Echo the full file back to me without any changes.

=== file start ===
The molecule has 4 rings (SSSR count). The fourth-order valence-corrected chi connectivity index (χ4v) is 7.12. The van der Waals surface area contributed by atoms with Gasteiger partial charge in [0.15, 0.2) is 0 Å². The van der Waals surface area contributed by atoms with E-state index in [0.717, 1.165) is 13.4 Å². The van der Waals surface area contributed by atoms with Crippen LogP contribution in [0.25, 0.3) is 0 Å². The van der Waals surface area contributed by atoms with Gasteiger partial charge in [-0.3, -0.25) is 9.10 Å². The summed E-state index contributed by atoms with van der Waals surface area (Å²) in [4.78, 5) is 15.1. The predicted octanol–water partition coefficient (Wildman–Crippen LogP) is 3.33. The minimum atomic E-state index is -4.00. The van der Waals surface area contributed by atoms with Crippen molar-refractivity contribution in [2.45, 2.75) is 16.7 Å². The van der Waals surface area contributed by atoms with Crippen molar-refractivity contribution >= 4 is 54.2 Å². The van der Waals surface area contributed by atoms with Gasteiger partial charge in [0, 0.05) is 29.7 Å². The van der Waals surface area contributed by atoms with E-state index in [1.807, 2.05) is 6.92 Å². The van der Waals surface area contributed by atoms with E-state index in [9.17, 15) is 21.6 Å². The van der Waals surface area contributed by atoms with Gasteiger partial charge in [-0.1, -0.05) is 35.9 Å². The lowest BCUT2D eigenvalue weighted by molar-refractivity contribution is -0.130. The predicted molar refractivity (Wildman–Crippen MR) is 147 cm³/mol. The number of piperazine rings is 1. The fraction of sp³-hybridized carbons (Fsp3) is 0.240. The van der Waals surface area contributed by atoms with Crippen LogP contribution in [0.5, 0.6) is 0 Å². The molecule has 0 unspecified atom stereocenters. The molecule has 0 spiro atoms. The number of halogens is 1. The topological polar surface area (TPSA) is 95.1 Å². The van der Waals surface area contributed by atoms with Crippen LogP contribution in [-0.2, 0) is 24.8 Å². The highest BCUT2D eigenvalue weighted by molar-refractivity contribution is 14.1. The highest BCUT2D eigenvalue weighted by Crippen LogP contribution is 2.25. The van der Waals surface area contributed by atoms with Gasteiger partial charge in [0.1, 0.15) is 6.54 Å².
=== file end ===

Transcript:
The molecule has 4 rings (SSSR count). The fourth-order valence-corrected chi connectivity index (χ4v) is 7.12. The van der Waals surface area contributed by atoms with Gasteiger partial charge in [0.15, 0.2) is 0 Å². The van der Waals surface area contributed by atoms with E-state index in [0.717, 1.165) is 13.4 Å². The van der Waals surface area contributed by atoms with Crippen LogP contribution in [0.25, 0.3) is 0 Å². The van der Waals surface area contributed by atoms with Gasteiger partial charge in [-0.3, -0.25) is 9.10 Å². The summed E-state index contributed by atoms with van der Waals surface area (Å²) in [4.78, 5) is 15.1. The predicted octanol–water partition coefficient (Wildman–Crippen LogP) is 3.33. The minimum atomic E-state index is -4.00. The van der Waals surface area contributed by atoms with Crippen molar-refractivity contribution in [2.45, 2.75) is 16.7 Å². The van der Waals surface area contributed by atoms with Crippen molar-refractivity contribution >= 4 is 54.2 Å². The van der Waals surface area contributed by atoms with Gasteiger partial charge in [0, 0.05) is 29.7 Å². The van der Waals surface area contributed by atoms with E-state index in [1.807, 2.05) is 6.92 Å². The van der Waals surface area contributed by atoms with E-state index in [9.17, 15) is 21.6 Å². The van der Waals surface area contributed by atoms with Gasteiger partial charge in [-0.1, -0.05) is 35.9 Å². The lowest BCUT2D eigenvalue weighted by molar-refractivity contribution is -0.130. The predicted molar refractivity (Wildman–Crippen MR) is 147 cm³/mol. The number of piperazine rings is 1. The fraction of sp³-hybridized carbons (Fsp3) is 0.240. The van der Waals surface area contributed by atoms with Crippen LogP contribution in [0.5, 0.6) is 0 Å². The molecule has 0 unspecified atom stereocenters. The molecule has 0 spiro atoms. The number of halogens is 1. The topological polar surface area (TPSA) is 95.1 Å². The van der Waals surface area contributed by atoms with Crippen LogP contribution in [-0.2, 0) is 24.8 Å². The highest BCUT2D eigenvalue weighted by molar-refractivity contribution is 14.1. The highest BCUT2D eigenvalue weighted by Crippen LogP contribution is 2.25. The van der Waals surface area contributed by atoms with Gasteiger partial charge in [0.1, 0.15) is 6.54 Å².